In terms of social justice, however, the legacy of the Begin Government was arguably a questionable one. In 1980, the state Social Security Institute estimated that from 1977 to 1980 the number of babies born in poverty doubled, while there had been a 300% increase in the number of families with four to five children below the poverty line. Additionally, the number of families with more than five children below the poverty line went up by 400,% while child poverty estimates suggested that from 1977 to 1981 the number of children living below the poverty line had risen from 3.8% to 8.4%,[54] while officials at the National Institute of Insurance estimated that the incidence of poverty had doubled during Begin's five years in office.[55]

Camp David accords

Egyptian President Anwar Sadat and Menachem Begin acknowledge applause during a joint session of Congress in Washington, D.C., during which President Jimmy Carter announced the results of the Camp David Accords, 18 September 1978.

In 1978 Begin, aided by Foreign Minister Moshe Dayan and Defense Minister Ezer Weizman, came to Washington and Camp David to negotiate the Camp David Accords, leading to the 1979 Egypt–Israel peace treaty with Egyptian President, Anwar Sadat. Before going to Washington to meet President Carter, Begin visited Rabbi Menachem M. Schneerson for his advice.[56] Under the terms of the treaty, brokered by US President, Jimmy Carter, Israel was to hand over the Sinai Peninsula in its entirety to Egypt. The peace treaty with Egypt was a watershed moment in Middle Eastern history, as it was the first time an Arab state recognized Israel's legitimacy whereas Israel effectively accepted the land for peace principle as blueprint for resolving the Arab–Israeli conflict. Given Egypt's prominent position within the Arab World, especially as Israel's biggest and most powerful enemy, the treaty had far reaching strategic and geopolitical implications.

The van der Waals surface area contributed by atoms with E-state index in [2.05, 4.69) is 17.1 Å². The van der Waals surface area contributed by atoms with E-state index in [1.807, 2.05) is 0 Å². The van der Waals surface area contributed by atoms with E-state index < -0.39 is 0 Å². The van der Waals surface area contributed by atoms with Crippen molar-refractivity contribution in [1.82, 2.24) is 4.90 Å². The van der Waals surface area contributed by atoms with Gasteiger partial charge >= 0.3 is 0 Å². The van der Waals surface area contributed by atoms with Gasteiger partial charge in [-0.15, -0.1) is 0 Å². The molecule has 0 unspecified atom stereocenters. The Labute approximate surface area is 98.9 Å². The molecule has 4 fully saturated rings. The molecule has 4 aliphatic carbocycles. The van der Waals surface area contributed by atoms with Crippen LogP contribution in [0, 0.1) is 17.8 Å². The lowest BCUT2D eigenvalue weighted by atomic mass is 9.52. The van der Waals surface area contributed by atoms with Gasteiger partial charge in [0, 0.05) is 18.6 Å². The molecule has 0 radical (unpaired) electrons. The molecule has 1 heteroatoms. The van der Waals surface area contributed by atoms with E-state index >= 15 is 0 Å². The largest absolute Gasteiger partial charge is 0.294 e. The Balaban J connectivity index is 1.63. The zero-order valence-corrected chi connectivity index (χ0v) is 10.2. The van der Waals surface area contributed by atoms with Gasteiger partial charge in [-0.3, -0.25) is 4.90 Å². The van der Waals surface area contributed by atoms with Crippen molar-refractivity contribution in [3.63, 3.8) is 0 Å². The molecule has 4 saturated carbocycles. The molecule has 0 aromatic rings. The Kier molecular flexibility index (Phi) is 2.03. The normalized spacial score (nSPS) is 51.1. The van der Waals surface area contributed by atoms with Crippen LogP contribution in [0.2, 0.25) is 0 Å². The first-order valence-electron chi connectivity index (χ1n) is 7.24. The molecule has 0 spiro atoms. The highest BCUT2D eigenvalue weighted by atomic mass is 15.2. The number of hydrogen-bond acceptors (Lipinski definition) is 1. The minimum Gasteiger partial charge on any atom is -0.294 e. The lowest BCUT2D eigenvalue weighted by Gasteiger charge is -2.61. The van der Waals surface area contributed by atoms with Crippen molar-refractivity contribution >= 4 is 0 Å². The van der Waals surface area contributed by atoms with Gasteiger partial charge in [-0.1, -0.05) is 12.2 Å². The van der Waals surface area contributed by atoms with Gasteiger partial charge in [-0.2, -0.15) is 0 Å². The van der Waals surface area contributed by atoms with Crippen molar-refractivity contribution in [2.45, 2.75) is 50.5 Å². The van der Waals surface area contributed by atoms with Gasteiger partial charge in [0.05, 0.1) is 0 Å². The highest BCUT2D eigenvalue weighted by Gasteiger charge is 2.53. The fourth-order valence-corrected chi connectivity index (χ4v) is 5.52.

Almost overnight, Begin's public image of an irresponsible nationalist radical was transformed into that of a statesman of historic proportions. This image was reinforced by international recognition which culminated with him being awarded, together with Sadat, the Nobel Peace Prize in 1978.

Yet while establishing Begin as a leader with broad public appeal, the peace treaty with Egypt was met with fierce criticism within his own Likud party. His devout followers found it difficult to reconcile Begin's history as a keen promoter of the Greater Israel agenda with his willingness to relinquish occupied territory. Agreeing to the removal of Israeli settlements from the Sinai was perceived by many as a clear departure from Likud's Revisionist ideology. Several prominent Likud members, most notably Yitzhak Shamir, objected to the treaty and abstained when it was ratified with an overwhelming majority in the Knesset, achieved only thanks to support from the opposition. A small group of hardliners within Likud, associated with Gush Emunim Jewish settlement movement, eventually decided to split and form the Tehiya party in 1979. They led the Movement for Stopping the Withdrawal from Sinai, violently clashing with IDF soldiers during the forceful eviction of Yamit settlement in April 1982. Despite the traumatic scenes from Yamit, political support for the treaty did not diminish and the Sinai was handed over to Egypt in 1982.

Prime Minister Menachem Begin engages Zbigniew Brzezinski in a game of chess at Camp David, 1978.